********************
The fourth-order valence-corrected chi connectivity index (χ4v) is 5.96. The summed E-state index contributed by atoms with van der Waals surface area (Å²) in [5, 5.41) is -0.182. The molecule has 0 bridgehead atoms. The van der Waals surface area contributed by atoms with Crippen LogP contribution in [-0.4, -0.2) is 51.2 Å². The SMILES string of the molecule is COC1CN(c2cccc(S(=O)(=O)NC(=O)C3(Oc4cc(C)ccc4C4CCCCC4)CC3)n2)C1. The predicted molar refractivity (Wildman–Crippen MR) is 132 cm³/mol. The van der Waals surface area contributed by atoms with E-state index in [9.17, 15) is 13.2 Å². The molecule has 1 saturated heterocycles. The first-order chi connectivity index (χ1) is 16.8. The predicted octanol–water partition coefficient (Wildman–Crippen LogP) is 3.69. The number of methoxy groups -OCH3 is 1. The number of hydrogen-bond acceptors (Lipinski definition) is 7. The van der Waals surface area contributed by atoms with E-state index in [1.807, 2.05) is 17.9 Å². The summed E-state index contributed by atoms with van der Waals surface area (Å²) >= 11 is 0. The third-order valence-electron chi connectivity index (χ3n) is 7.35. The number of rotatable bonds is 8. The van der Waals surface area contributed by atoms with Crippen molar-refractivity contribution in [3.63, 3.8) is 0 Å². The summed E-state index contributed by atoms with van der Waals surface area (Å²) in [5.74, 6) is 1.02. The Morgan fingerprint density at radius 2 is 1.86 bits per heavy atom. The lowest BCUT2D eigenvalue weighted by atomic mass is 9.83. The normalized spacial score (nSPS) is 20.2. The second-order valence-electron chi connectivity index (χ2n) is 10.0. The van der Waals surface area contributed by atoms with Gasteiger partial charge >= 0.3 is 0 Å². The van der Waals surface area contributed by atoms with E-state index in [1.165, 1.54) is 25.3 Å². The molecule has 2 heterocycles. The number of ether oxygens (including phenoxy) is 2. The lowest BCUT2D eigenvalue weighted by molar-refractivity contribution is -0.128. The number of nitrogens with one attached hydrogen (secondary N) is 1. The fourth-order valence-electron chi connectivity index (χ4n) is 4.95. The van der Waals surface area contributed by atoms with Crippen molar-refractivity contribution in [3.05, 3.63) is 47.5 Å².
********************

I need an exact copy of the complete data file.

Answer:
The fourth-order valence-corrected chi connectivity index (χ4v) is 5.96. The summed E-state index contributed by atoms with van der Waals surface area (Å²) in [5, 5.41) is -0.182. The molecule has 0 bridgehead atoms. The van der Waals surface area contributed by atoms with Crippen LogP contribution in [-0.4, -0.2) is 51.2 Å². The SMILES string of the molecule is COC1CN(c2cccc(S(=O)(=O)NC(=O)C3(Oc4cc(C)ccc4C4CCCCC4)CC3)n2)C1. The predicted molar refractivity (Wildman–Crippen MR) is 132 cm³/mol. The van der Waals surface area contributed by atoms with E-state index in [9.17, 15) is 13.2 Å². The molecule has 1 saturated heterocycles. The first-order chi connectivity index (χ1) is 16.8. The predicted octanol–water partition coefficient (Wildman–Crippen LogP) is 3.69. The number of methoxy groups -OCH3 is 1. The number of hydrogen-bond acceptors (Lipinski definition) is 7. The van der Waals surface area contributed by atoms with E-state index in [1.807, 2.05) is 17.9 Å². The summed E-state index contributed by atoms with van der Waals surface area (Å²) >= 11 is 0. The third-order valence-electron chi connectivity index (χ3n) is 7.35. The number of rotatable bonds is 8. The van der Waals surface area contributed by atoms with Crippen molar-refractivity contribution in [3.63, 3.8) is 0 Å². The summed E-state index contributed by atoms with van der Waals surface area (Å²) in [5.74, 6) is 1.02. The Morgan fingerprint density at radius 2 is 1.86 bits per heavy atom. The lowest BCUT2D eigenvalue weighted by atomic mass is 9.83. The normalized spacial score (nSPS) is 20.2. The second-order valence-electron chi connectivity index (χ2n) is 10.0. The van der Waals surface area contributed by atoms with Gasteiger partial charge >= 0.3 is 0 Å². The van der Waals surface area contributed by atoms with E-state index in [1.165, 1.54) is 25.3 Å². The molecule has 2 heterocycles. The number of ether oxygens (including phenoxy) is 2. The lowest BCUT2D eigenvalue weighted by molar-refractivity contribution is -0.128. The number of nitrogens with one attached hydrogen (secondary N) is 1. The fourth-order valence-electron chi connectivity index (χ4n) is 4.95. The van der Waals surface area contributed by atoms with Crippen molar-refractivity contribution in [3.05, 3.63) is 47.5 Å².